Sorry for the newbie inquiry but I'm having a little trouble making sense of stationarity and how a the presence of a time trend impacts this. I'm working on a model for operating margins and as a first step I want to determine if the original series is stationary before proceeding. I first fitted a simple linear trend line to the data and the time regressor, while small in magnitude, registered as highly significant. I was always under the impression that this implied a non constant mean, thus non-stationary and may require a transform or differencing. I decided to regress the first differenced time series on the lag of the original time series and found the regressor of the lagged value to be negative and highly significant (t-stat greater than 9). This is where I got a little confused as these two seem to contradict my understanding of the subject. I thought a rejection of the null: g =0 (Dickey Fuller test) indicated no unit root, thus mean reverting and stationary. This seems to conflict with my initial assessment based on the deterministic time trend component. Thanks in advance!


1 Answer 1


Every time series with a trend component is necessarily a non-stationary series. Non-trended series may or may not be stationary.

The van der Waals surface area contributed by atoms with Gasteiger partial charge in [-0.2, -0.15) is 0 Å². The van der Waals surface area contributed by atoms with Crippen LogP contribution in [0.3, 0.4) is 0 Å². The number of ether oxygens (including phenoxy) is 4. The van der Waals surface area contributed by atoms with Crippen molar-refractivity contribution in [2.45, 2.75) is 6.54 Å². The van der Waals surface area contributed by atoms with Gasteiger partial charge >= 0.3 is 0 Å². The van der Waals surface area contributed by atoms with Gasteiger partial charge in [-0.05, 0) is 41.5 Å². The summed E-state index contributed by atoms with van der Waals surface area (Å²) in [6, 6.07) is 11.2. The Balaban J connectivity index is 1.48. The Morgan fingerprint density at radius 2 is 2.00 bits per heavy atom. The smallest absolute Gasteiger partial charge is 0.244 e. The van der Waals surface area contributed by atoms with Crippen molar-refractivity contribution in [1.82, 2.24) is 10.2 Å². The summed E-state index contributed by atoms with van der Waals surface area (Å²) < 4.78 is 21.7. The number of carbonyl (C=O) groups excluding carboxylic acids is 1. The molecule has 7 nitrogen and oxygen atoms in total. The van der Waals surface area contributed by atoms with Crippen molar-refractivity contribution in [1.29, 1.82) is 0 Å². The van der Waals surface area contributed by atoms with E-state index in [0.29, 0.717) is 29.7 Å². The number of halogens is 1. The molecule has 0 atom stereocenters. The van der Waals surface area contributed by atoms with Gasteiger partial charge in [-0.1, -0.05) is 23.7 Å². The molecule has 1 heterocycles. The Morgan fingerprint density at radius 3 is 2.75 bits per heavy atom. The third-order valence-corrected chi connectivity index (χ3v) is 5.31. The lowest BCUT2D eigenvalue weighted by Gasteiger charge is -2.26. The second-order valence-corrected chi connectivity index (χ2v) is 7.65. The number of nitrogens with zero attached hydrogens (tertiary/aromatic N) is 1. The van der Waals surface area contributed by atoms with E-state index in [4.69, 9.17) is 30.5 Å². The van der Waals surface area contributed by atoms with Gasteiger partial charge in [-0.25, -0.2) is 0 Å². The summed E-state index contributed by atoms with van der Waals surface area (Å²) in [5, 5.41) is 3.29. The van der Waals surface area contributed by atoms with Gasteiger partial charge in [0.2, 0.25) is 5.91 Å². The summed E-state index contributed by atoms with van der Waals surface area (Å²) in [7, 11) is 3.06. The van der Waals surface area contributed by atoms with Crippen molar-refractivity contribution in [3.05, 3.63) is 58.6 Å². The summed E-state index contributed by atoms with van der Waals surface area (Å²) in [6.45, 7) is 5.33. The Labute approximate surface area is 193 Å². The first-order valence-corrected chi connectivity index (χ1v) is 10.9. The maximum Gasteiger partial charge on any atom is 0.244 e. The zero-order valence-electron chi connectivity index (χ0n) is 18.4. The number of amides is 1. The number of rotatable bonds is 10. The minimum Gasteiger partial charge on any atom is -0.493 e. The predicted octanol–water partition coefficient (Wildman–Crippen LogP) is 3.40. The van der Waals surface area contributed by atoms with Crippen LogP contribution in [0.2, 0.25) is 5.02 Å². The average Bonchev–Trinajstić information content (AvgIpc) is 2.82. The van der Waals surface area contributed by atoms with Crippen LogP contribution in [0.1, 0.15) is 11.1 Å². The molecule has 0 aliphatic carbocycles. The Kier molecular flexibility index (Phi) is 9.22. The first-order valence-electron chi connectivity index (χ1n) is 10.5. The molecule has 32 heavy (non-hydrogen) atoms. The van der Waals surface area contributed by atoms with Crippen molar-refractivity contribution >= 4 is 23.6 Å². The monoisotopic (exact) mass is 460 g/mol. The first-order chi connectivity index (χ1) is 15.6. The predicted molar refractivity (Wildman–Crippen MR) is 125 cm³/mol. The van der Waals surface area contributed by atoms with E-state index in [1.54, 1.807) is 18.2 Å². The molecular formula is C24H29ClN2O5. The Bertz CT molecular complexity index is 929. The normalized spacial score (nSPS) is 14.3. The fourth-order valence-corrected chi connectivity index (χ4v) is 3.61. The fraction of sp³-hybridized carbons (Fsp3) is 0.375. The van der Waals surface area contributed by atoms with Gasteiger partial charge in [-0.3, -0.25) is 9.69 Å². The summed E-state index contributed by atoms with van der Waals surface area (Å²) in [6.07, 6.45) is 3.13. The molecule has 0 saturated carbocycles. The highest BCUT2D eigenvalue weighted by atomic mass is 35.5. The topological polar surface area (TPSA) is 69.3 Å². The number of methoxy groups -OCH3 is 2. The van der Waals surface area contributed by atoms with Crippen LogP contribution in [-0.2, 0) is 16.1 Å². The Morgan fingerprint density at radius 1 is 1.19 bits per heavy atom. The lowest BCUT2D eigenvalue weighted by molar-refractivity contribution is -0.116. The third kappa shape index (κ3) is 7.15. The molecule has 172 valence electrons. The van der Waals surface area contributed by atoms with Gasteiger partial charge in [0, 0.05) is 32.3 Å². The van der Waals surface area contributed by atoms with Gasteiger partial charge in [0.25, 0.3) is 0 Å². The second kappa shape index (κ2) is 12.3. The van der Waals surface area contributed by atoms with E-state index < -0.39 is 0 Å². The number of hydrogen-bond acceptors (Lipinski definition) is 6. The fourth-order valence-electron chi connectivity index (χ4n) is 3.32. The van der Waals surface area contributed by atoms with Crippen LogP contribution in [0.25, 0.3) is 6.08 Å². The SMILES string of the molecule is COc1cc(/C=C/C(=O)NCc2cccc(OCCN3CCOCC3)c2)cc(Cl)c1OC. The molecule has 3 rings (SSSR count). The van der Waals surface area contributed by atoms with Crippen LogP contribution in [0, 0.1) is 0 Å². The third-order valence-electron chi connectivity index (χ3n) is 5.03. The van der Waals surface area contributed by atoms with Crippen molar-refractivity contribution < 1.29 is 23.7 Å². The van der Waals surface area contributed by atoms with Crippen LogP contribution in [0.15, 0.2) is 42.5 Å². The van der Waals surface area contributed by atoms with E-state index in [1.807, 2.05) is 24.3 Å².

First plot your time series (if required logged series) to visualize the presence of trend. If there is an intuition for presence of trend, it means the series is not mean reverting, hence non-stationary.

To test for stationarity statistically, you can apply unit-root test.

For unit root test ADF method is most common as generally, there is auto-correlation in the series. If there is auto-correlation as well as heteroskedasticity in the series, select phillip perron method.

Use intercept or intercept + trend or none option as suggested by plot. If null hypothesis is rejected means series has no unit root, so it is stationary.

If not, use difference or transformation to make it stationary.


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